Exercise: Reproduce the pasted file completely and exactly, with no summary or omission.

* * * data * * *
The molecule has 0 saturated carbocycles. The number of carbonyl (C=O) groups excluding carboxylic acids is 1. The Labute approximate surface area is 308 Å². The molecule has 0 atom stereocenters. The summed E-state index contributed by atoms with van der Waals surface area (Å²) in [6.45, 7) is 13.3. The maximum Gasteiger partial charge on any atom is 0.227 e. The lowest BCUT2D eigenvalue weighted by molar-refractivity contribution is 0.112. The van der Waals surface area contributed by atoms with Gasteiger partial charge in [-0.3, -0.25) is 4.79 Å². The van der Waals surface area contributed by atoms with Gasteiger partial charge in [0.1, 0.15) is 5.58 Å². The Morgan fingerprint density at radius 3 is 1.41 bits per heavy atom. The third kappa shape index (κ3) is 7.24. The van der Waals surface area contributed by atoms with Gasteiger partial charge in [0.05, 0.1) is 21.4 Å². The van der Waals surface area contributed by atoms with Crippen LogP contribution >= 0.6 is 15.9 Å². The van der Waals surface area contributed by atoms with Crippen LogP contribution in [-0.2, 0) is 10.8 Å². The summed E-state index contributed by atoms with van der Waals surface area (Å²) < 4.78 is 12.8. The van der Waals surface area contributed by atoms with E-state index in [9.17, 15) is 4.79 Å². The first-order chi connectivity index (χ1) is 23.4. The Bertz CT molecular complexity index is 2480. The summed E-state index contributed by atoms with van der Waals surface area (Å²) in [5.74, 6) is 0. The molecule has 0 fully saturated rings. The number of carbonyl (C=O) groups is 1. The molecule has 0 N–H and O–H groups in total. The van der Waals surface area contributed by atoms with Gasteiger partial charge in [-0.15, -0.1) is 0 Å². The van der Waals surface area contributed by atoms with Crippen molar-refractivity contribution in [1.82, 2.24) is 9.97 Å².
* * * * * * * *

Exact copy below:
The molecule has 0 saturated carbocycles. The number of carbonyl (C=O) groups excluding carboxylic acids is 1. The Labute approximate surface area is 308 Å². The molecule has 0 atom stereocenters. The summed E-state index contributed by atoms with van der Waals surface area (Å²) in [6.45, 7) is 13.3. The maximum Gasteiger partial charge on any atom is 0.227 e. The lowest BCUT2D eigenvalue weighted by molar-refractivity contribution is 0.112. The van der Waals surface area contributed by atoms with Gasteiger partial charge in [-0.3, -0.25) is 4.79 Å². The van der Waals surface area contributed by atoms with Gasteiger partial charge in [0.1, 0.15) is 5.58 Å². The Morgan fingerprint density at radius 3 is 1.41 bits per heavy atom. The third kappa shape index (κ3) is 7.24. The van der Waals surface area contributed by atoms with Gasteiger partial charge in [0.05, 0.1) is 21.4 Å². The van der Waals surface area contributed by atoms with Crippen LogP contribution >= 0.6 is 15.9 Å². The van der Waals surface area contributed by atoms with Crippen LogP contribution in [-0.2, 0) is 10.8 Å². The summed E-state index contributed by atoms with van der Waals surface area (Å²) < 4.78 is 12.8. The van der Waals surface area contributed by atoms with E-state index in [9.17, 15) is 4.79 Å². The first-order chi connectivity index (χ1) is 23.4. The Bertz CT molecular complexity index is 2480. The summed E-state index contributed by atoms with van der Waals surface area (Å²) in [5.74, 6) is 0. The molecule has 0 fully saturated rings. The number of carbonyl (C=O) groups is 1. The molecule has 0 N–H and O–H groups in total. The van der Waals surface area contributed by atoms with Gasteiger partial charge in [-0.15, -0.1) is 0 Å². The van der Waals surface area contributed by atoms with Crippen molar-refractivity contribution in [1.82, 2.24) is 9.97 Å².